This Week in Words – May 5

by Treehouse Editors

compiled by Rachel Bondurant

First off, a little local love. A poet here in North Carolina, John Mortara (that’s his awesome and innovative website), started an equally awesome program for sharing poetry called Here’s how it works: call 910-703-POEM, read a poem, hear it on the website. It doesn’t even have to be your poem, as long as you give the author credit. What’s great about this concept is that you get to read your work – and have it heard – just as you intended it. It’s brand new, so give them a ring and get your work out there.

Boston Review is having a poetry contest for a $1,500 first prize. Submissions cost $20 a pop and you get a complimentary six-month subscription to Boston Review, which is a win right there. The deadline is June 1 and the winner will be announced no later than November 1. Click the link for guidelines and links to past winners.

I think April was Matt Bell Month in the lit mag community. He did an interview in Cobalt Review on the 20th, and last week he talked to The Rumpus. I read the latter first which sent me searching for the former. Though some of the questions and answers overlap, both interviews have some new material. The Rumpus mostly covers the depth, thematic elements, and meaning behind Matt’s new book, Cataclysm Baby. Cobalt deals more with Matt’s technique, form, and general writer-ness. I’ve only ever read one Matt Bell story (“Alex Trebek Never Eats Fried Chicken”) and these interviews made me painfully ashamed I haven’t read more than that. At the end of the Cobalt interview, he summed up what young writers should never go without: “Curiosity as a reader and a writer, generosity toward other writers, and a writing schedule you can actually keep.” This guy just blows my mind. It sounds like common sense, but you hear it from Matt Bell and it’s like he’s invented sliced bread.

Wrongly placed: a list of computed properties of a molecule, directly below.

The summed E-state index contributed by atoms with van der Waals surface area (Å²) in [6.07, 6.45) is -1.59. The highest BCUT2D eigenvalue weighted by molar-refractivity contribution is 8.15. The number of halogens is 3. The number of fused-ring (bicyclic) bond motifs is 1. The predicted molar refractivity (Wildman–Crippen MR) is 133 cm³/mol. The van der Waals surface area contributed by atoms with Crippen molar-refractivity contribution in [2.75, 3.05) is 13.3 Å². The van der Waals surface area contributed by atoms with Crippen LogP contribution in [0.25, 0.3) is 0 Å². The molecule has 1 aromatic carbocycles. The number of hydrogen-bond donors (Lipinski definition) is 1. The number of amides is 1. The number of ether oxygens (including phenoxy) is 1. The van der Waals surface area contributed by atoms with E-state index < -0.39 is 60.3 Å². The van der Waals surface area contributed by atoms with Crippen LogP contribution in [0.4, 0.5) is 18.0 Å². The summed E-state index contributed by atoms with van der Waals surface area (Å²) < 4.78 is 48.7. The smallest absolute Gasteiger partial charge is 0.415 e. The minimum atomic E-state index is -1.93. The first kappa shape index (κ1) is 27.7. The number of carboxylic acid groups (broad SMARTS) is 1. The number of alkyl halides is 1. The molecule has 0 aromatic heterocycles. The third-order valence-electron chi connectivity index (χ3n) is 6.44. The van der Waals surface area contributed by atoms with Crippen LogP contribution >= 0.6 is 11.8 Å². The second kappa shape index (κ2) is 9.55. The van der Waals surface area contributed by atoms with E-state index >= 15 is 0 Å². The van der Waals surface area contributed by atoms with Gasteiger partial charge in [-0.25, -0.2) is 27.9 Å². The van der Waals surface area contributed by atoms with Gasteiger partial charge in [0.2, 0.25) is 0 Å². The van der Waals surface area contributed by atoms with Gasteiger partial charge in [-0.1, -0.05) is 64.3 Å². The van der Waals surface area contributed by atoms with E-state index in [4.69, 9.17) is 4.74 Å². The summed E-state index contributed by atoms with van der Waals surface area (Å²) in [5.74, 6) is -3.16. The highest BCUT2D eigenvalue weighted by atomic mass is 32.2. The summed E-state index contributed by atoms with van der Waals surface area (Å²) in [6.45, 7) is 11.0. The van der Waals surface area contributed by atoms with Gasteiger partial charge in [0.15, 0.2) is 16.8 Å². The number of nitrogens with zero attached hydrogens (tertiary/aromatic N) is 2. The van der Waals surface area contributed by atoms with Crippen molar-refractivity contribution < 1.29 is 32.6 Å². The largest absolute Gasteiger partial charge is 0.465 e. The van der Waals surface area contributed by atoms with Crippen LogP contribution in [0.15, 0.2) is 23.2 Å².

The Rumpus also talked to Elif Batuman, mostly about Mike Daisey, his monologue about Apple, and the way the media – particularly This American Life – handled the revelation that some of it wasn’t factual. They mention her book, The Possessed: Adventures with Russian Books and the People Who Read Them too. I remember hearing about the Mike Daisey story, but it never occurred to me to look at it from the writer’s point of view. This discussion with Batuman makes some good points about recent opinions regarding fact and fiction.

Finally, just for fun, a slide show over at Flavorwire lists literature’s most cryptic book titles and what they mean, if anything.

Happy Cinco de Mayo!